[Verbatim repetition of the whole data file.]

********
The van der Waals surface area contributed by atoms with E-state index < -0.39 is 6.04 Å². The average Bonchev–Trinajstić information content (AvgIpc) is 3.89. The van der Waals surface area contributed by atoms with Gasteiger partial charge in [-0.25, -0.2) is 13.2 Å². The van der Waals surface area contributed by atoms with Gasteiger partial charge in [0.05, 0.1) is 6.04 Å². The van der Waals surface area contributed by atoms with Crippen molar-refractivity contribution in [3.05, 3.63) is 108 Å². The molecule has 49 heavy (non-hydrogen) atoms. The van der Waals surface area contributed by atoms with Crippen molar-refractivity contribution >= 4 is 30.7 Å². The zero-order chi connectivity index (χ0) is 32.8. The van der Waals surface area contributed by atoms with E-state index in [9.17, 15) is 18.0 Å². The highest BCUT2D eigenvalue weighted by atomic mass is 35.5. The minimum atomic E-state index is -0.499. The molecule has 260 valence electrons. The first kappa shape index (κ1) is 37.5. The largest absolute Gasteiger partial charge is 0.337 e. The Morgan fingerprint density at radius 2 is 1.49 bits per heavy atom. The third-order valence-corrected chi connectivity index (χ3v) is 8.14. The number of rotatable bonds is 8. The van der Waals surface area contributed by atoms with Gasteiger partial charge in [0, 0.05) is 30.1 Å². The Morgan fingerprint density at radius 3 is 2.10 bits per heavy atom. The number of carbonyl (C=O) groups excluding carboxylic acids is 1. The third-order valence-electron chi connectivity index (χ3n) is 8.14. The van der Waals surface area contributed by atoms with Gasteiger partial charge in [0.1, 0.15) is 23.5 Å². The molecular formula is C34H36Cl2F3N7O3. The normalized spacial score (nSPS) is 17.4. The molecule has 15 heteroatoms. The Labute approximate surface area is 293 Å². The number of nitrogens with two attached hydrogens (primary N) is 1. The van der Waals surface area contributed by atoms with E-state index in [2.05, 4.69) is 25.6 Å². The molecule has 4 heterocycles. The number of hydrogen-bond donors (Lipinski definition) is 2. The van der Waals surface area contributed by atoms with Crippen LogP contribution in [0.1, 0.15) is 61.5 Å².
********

The van der Waals surface area contributed by atoms with E-state index < -0.39 is 6.04 Å². The average Bonchev–Trinajstić information content (AvgIpc) is 3.89. The van der Waals surface area contributed by atoms with Gasteiger partial charge in [-0.25, -0.2) is 13.2 Å². The van der Waals surface area contributed by atoms with Gasteiger partial charge in [0.05, 0.1) is 6.04 Å². The van der Waals surface area contributed by atoms with Crippen molar-refractivity contribution in [3.05, 3.63) is 108 Å². The molecule has 49 heavy (non-hydrogen) atoms. The van der Waals surface area contributed by atoms with Crippen molar-refractivity contribution >= 4 is 30.7 Å². The zero-order chi connectivity index (χ0) is 32.8. The van der Waals surface area contributed by atoms with E-state index in [9.17, 15) is 18.0 Å². The highest BCUT2D eigenvalue weighted by atomic mass is 35.5. The minimum atomic E-state index is -0.499. The molecule has 260 valence electrons. The first kappa shape index (κ1) is 37.5. The largest absolute Gasteiger partial charge is 0.337 e. The Morgan fingerprint density at radius 2 is 1.49 bits per heavy atom. The third-order valence-corrected chi connectivity index (χ3v) is 8.14. The number of rotatable bonds is 8. The van der Waals surface area contributed by atoms with Gasteiger partial charge in [0, 0.05) is 30.1 Å². The Morgan fingerprint density at radius 3 is 2.10 bits per heavy atom. The number of carbonyl (C=O) groups excluding carboxylic acids is 1. The third-order valence-electron chi connectivity index (χ3n) is 8.14. The van der Waals surface area contributed by atoms with Gasteiger partial charge in [0.1, 0.15) is 23.5 Å². The molecular formula is C34H36Cl2F3N7O3. The normalized spacial score (nSPS) is 17.4. The molecule has 15 heteroatoms. The Labute approximate surface area is 293 Å². The number of nitrogens with two attached hydrogens (primary N) is 1. The van der Waals surface area contributed by atoms with E-state index in [2.05, 4.69) is 25.6 Å². The molecule has 4 heterocycles. The number of hydrogen-bond donors (Lipinski definition) is 2. The van der Waals surface area contributed by atoms with Crippen LogP contribution in [0.1, 0.15) is 61.5 Å².